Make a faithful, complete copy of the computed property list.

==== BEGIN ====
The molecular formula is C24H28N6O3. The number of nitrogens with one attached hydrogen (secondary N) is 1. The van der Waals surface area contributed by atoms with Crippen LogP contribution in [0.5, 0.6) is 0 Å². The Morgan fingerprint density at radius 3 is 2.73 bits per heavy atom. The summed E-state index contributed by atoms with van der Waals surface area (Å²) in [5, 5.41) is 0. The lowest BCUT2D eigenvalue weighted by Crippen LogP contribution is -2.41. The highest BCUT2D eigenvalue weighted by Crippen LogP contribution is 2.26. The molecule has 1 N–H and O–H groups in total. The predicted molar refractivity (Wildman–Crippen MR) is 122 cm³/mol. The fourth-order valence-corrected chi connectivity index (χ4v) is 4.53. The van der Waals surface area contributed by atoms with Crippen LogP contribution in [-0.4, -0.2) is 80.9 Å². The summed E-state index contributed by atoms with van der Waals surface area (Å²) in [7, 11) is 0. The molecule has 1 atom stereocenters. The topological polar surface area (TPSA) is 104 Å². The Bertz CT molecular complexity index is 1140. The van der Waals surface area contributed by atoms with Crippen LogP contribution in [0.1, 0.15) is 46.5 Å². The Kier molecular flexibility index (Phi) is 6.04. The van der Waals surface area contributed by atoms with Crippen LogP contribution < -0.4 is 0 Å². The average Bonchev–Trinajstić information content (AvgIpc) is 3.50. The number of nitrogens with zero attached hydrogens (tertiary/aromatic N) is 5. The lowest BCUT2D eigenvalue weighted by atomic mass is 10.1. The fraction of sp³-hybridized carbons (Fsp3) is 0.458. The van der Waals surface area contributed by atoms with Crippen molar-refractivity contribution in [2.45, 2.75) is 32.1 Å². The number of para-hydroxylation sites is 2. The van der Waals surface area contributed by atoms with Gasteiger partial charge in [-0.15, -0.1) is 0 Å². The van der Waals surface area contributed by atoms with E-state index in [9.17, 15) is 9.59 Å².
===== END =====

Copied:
The molecular formula is C24H28N6O3. The number of nitrogens with one attached hydrogen (secondary N) is 1. The van der Waals surface area contributed by atoms with Crippen LogP contribution in [0.5, 0.6) is 0 Å². The Morgan fingerprint density at radius 3 is 2.73 bits per heavy atom. The summed E-state index contributed by atoms with van der Waals surface area (Å²) in [5, 5.41) is 0. The lowest BCUT2D eigenvalue weighted by Crippen LogP contribution is -2.41. The highest BCUT2D eigenvalue weighted by Crippen LogP contribution is 2.26. The molecule has 1 N–H and O–H groups in total. The predicted molar refractivity (Wildman–Crippen MR) is 122 cm³/mol. The fourth-order valence-corrected chi connectivity index (χ4v) is 4.53. The van der Waals surface area contributed by atoms with Crippen LogP contribution in [-0.4, -0.2) is 80.9 Å². The summed E-state index contributed by atoms with van der Waals surface area (Å²) in [7, 11) is 0. The molecule has 1 atom stereocenters. The topological polar surface area (TPSA) is 104 Å². The Bertz CT molecular complexity index is 1140. The van der Waals surface area contributed by atoms with Crippen LogP contribution in [0.1, 0.15) is 46.5 Å². The Kier molecular flexibility index (Phi) is 6.04. The van der Waals surface area contributed by atoms with Crippen LogP contribution < -0.4 is 0 Å². The average Bonchev–Trinajstić information content (AvgIpc) is 3.50. The number of nitrogens with zero attached hydrogens (tertiary/aromatic N) is 5. The lowest BCUT2D eigenvalue weighted by atomic mass is 10.1. The fraction of sp³-hybridized carbons (Fsp3) is 0.458. The van der Waals surface area contributed by atoms with Crippen molar-refractivity contribution in [2.45, 2.75) is 32.1 Å². The number of para-hydroxylation sites is 2. The van der Waals surface area contributed by atoms with Gasteiger partial charge in [-0.15, -0.1) is 0 Å². The van der Waals surface area contributed by atoms with E-state index in [9.17, 15) is 9.59 Å².